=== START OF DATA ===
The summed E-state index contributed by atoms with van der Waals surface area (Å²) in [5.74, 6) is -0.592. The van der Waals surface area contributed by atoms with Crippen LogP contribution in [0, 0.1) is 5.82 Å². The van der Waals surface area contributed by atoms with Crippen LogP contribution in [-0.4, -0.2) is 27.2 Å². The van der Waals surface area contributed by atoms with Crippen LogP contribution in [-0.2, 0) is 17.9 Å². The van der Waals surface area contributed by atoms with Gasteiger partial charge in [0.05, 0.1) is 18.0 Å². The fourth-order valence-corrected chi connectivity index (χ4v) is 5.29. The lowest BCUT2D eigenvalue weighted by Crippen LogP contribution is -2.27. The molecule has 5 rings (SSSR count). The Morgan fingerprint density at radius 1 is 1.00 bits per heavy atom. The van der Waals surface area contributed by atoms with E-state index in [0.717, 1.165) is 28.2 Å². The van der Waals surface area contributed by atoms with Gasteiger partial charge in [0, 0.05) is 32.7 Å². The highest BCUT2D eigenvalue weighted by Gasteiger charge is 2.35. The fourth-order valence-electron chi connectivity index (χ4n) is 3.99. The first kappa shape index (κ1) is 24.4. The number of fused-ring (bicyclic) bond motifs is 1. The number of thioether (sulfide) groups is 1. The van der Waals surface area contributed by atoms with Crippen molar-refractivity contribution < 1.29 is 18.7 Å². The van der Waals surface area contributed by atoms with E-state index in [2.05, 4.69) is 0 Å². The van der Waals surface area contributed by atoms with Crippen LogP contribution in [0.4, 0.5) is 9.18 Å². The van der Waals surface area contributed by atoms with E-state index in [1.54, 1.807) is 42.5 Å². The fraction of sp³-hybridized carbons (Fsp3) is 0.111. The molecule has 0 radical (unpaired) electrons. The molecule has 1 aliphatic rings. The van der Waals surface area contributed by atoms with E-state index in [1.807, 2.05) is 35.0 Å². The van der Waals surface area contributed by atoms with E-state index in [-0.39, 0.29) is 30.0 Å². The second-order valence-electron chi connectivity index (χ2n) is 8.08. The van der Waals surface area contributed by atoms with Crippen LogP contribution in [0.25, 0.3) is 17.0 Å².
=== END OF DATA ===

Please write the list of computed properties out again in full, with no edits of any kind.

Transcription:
The summed E-state index contributed by atoms with van der Waals surface area (Å²) in [5.74, 6) is -0.592. The van der Waals surface area contributed by atoms with Crippen LogP contribution in [0, 0.1) is 5.82 Å². The van der Waals surface area contributed by atoms with Crippen LogP contribution in [-0.4, -0.2) is 27.2 Å². The van der Waals surface area contributed by atoms with Crippen LogP contribution in [-0.2, 0) is 17.9 Å². The van der Waals surface area contributed by atoms with Gasteiger partial charge in [0.05, 0.1) is 18.0 Å². The fourth-order valence-corrected chi connectivity index (χ4v) is 5.29. The lowest BCUT2D eigenvalue weighted by Crippen LogP contribution is -2.27. The molecule has 5 rings (SSSR count). The Morgan fingerprint density at radius 1 is 1.00 bits per heavy atom. The van der Waals surface area contributed by atoms with E-state index in [0.717, 1.165) is 28.2 Å². The van der Waals surface area contributed by atoms with Gasteiger partial charge in [0, 0.05) is 32.7 Å². The highest BCUT2D eigenvalue weighted by Gasteiger charge is 2.35. The fourth-order valence-electron chi connectivity index (χ4n) is 3.99. The first kappa shape index (κ1) is 24.4. The number of fused-ring (bicyclic) bond motifs is 1. The number of thioether (sulfide) groups is 1. The van der Waals surface area contributed by atoms with Crippen molar-refractivity contribution < 1.29 is 18.7 Å². The van der Waals surface area contributed by atoms with E-state index in [2.05, 4.69) is 0 Å². The van der Waals surface area contributed by atoms with Crippen LogP contribution in [0.4, 0.5) is 9.18 Å². The van der Waals surface area contributed by atoms with E-state index in [1.54, 1.807) is 42.5 Å². The fraction of sp³-hybridized carbons (Fsp3) is 0.111. The molecule has 0 radical (unpaired) electrons. The molecule has 1 aliphatic rings. The van der Waals surface area contributed by atoms with E-state index in [1.807, 2.05) is 35.0 Å². The van der Waals surface area contributed by atoms with E-state index in [-0.39, 0.29) is 30.0 Å². The second-order valence-electron chi connectivity index (χ2n) is 8.08. The van der Waals surface area contributed by atoms with Crippen LogP contribution in [0.25, 0.3) is 17.0 Å².